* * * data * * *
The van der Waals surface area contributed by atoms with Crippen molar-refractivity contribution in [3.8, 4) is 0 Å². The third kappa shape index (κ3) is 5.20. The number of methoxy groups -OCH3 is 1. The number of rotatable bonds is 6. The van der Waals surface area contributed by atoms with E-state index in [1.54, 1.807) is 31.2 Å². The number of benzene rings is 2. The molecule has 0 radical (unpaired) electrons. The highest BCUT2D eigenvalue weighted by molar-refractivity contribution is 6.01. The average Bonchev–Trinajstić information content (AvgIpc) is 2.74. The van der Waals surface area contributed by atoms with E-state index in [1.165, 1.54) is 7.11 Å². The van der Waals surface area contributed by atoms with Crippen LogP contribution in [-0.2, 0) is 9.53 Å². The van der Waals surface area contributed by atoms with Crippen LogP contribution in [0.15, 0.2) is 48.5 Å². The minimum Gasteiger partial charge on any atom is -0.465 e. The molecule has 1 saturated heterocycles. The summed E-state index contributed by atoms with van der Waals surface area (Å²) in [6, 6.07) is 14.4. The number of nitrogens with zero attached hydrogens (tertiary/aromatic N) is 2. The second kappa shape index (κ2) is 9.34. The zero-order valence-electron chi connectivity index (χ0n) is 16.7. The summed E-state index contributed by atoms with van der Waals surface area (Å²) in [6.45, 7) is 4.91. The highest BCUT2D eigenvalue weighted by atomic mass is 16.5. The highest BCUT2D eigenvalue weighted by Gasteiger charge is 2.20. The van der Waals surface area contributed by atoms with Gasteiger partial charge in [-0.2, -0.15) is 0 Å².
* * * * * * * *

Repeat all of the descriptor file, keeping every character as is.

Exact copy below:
The van der Waals surface area contributed by atoms with Crippen molar-refractivity contribution in [3.8, 4) is 0 Å². The third kappa shape index (κ3) is 5.20. The number of methoxy groups -OCH3 is 1. The number of rotatable bonds is 6. The van der Waals surface area contributed by atoms with E-state index in [1.54, 1.807) is 31.2 Å². The number of benzene rings is 2. The molecule has 0 radical (unpaired) electrons. The highest BCUT2D eigenvalue weighted by molar-refractivity contribution is 6.01. The average Bonchev–Trinajstić information content (AvgIpc) is 2.74. The van der Waals surface area contributed by atoms with E-state index in [1.165, 1.54) is 7.11 Å². The van der Waals surface area contributed by atoms with Crippen LogP contribution in [-0.2, 0) is 9.53 Å². The van der Waals surface area contributed by atoms with Crippen LogP contribution in [0.15, 0.2) is 48.5 Å². The minimum Gasteiger partial charge on any atom is -0.465 e. The molecule has 1 saturated heterocycles. The summed E-state index contributed by atoms with van der Waals surface area (Å²) in [6, 6.07) is 14.4. The number of nitrogens with zero attached hydrogens (tertiary/aromatic N) is 2. The second kappa shape index (κ2) is 9.34. The zero-order valence-electron chi connectivity index (χ0n) is 16.7. The summed E-state index contributed by atoms with van der Waals surface area (Å²) in [6.45, 7) is 4.91. The highest BCUT2D eigenvalue weighted by atomic mass is 16.5. The highest BCUT2D eigenvalue weighted by Gasteiger charge is 2.20. The van der Waals surface area contributed by atoms with Gasteiger partial charge in [-0.2, -0.15) is 0 Å².